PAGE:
Ring recalls 350,000 second-gen video doorbells due to fire risk

Ring is rolling out a major update to its app to increase security.
Image: Ring

Video doorbells are more popular than ever. People rely on them as a vital part of their smart home when it comes to things like seeing who is at the door and recording the dancing FedEx driver for a TikTok.

Unfortunately, Ring has hit a bump in the road. The Amazon subsidiary announced on Tuesday that it is recalling more than 350,000 video doorbells due to reports of them catching fire.

The recall only affects second-generation devices. Those sold in the U.S. are the main target of the recall, although nearly 9,000 units sold in Canada are also named. The affected units were sold on Ring’s website and on Amazon between June and October, according to an official notice from the U.S. Consumer Product Safety Commission.

Here’s how to tell if your Ring doorbell is one of the units being recalled and what you should do about it.

Fire Hazard

So far, the U.S. Consumer Product Safety Commission has received 23 reports about Ring doorbells catching fire. Although none of the instances have resulted in major emergencies, they have caused minor property damage. Eight people also suffered minor burns as a result of the combusting doorbells.

Obviously, homeowners aren’t comfortable with the fact that their doorbell could potentially catch their house on fire. Ring notes that the fire hazard is related to the device’s battery. When the wrong screws are used to install it, the battery can overheat and combust. Using the wrong type of screw reportedly damages the battery.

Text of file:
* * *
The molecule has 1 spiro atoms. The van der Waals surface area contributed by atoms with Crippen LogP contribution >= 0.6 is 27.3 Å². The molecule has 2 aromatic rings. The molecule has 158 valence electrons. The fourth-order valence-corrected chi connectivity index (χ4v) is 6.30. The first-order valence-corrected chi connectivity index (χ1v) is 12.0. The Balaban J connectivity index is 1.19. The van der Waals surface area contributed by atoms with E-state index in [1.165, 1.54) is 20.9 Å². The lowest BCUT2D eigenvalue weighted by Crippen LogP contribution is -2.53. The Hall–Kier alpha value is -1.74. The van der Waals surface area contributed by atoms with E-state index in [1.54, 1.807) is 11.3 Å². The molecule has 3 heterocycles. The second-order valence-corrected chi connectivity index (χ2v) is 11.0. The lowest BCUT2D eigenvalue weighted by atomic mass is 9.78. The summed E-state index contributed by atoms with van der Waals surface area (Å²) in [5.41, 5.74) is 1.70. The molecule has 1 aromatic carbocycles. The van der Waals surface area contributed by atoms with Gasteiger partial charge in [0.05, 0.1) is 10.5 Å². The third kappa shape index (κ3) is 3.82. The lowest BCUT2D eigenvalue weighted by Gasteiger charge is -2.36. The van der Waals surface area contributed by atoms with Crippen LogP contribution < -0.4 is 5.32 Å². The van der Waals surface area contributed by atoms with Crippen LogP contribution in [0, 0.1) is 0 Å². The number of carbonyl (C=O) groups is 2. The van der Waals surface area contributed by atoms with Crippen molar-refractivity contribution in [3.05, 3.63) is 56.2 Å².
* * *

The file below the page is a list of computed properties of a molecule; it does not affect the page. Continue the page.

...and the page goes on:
In a statement, Ring says, “The safety of our customers is our top priority. We have and continue to work cooperatively with the CPSC on this issue and have contacted customers who purchased a Ring Video Doorbell (2nd Gen) to ensure they received the updated user manual and follow the device installation instructions.”

Ring also notes that there is no fire risk if the doorbell was installed properly with the correct hardware. So, consumers who used the company’s “smart security screws” should be in the clear.

How to Find Out if Your Ring Doorbell is Under Recall

There are a few ways to check if your Ring device is affected by the recall. Many people have their smart doorbell professionally installed, meaning they may not know what type of screws were used.

This means checking to see if your doorbell is among the 350,000 in the recall is a good first step. As mentioned, the recall only affects second-generation units. They come with the model number 5UM5E5 and were sold between June and October.

If your doorbell matches those criteria, head over to Ring’s support website. There, you can input the serial number of your device to see if it is one of the units that has been recalled.

Ring says that customers who have one of the affected units and installed it incorrectly should contact support. At this time, customers aren’t advised to return their doorbell.


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